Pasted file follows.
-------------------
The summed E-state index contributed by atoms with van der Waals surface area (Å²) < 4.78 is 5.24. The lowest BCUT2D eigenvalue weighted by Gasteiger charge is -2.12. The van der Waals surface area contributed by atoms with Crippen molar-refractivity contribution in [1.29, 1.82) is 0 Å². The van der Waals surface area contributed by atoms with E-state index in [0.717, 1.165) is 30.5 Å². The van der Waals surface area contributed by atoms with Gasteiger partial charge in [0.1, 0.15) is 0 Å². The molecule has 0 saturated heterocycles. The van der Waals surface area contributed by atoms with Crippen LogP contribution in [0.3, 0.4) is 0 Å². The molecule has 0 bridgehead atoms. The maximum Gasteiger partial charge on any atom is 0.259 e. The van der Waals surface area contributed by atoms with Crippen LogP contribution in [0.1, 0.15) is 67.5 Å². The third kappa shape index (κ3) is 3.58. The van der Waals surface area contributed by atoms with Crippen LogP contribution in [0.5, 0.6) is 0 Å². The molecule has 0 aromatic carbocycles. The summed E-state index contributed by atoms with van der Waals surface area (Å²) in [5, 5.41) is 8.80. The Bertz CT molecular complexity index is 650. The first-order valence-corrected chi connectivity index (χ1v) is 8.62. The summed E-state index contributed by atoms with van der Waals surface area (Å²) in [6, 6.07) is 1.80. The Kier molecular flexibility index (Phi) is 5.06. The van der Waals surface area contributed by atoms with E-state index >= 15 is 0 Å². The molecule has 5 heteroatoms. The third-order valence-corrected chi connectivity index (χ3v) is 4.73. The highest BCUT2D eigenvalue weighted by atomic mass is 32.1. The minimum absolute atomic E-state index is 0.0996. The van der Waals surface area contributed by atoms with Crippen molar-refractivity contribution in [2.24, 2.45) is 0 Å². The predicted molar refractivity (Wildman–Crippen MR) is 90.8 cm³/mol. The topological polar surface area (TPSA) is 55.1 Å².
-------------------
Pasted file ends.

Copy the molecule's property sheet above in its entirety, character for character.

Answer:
The summed E-state index contributed by atoms with van der Waals surface area (Å²) < 4.78 is 5.24. The lowest BCUT2D eigenvalue weighted by Gasteiger charge is -2.12. The van der Waals surface area contributed by atoms with Crippen molar-refractivity contribution in [1.29, 1.82) is 0 Å². The van der Waals surface area contributed by atoms with E-state index in [0.717, 1.165) is 30.5 Å². The van der Waals surface area contributed by atoms with Gasteiger partial charge in [0.1, 0.15) is 0 Å². The molecule has 0 saturated heterocycles. The van der Waals surface area contributed by atoms with Crippen LogP contribution in [0.3, 0.4) is 0 Å². The molecule has 0 bridgehead atoms. The maximum Gasteiger partial charge on any atom is 0.259 e. The van der Waals surface area contributed by atoms with Crippen LogP contribution in [0.1, 0.15) is 67.5 Å². The third kappa shape index (κ3) is 3.58. The van der Waals surface area contributed by atoms with Crippen LogP contribution in [0.5, 0.6) is 0 Å². The molecule has 0 aromatic carbocycles. The summed E-state index contributed by atoms with van der Waals surface area (Å²) in [5, 5.41) is 8.80. The Bertz CT molecular complexity index is 650. The first-order valence-corrected chi connectivity index (χ1v) is 8.62. The summed E-state index contributed by atoms with van der Waals surface area (Å²) in [6, 6.07) is 1.80. The Kier molecular flexibility index (Phi) is 5.06. The van der Waals surface area contributed by atoms with E-state index >= 15 is 0 Å². The molecule has 5 heteroatoms. The third-order valence-corrected chi connectivity index (χ3v) is 4.73. The highest BCUT2D eigenvalue weighted by atomic mass is 32.1. The minimum absolute atomic E-state index is 0.0996. The van der Waals surface area contributed by atoms with Crippen molar-refractivity contribution in [2.24, 2.45) is 0 Å². The predicted molar refractivity (Wildman–Crippen MR) is 90.8 cm³/mol. The topological polar surface area (TPSA) is 55.1 Å².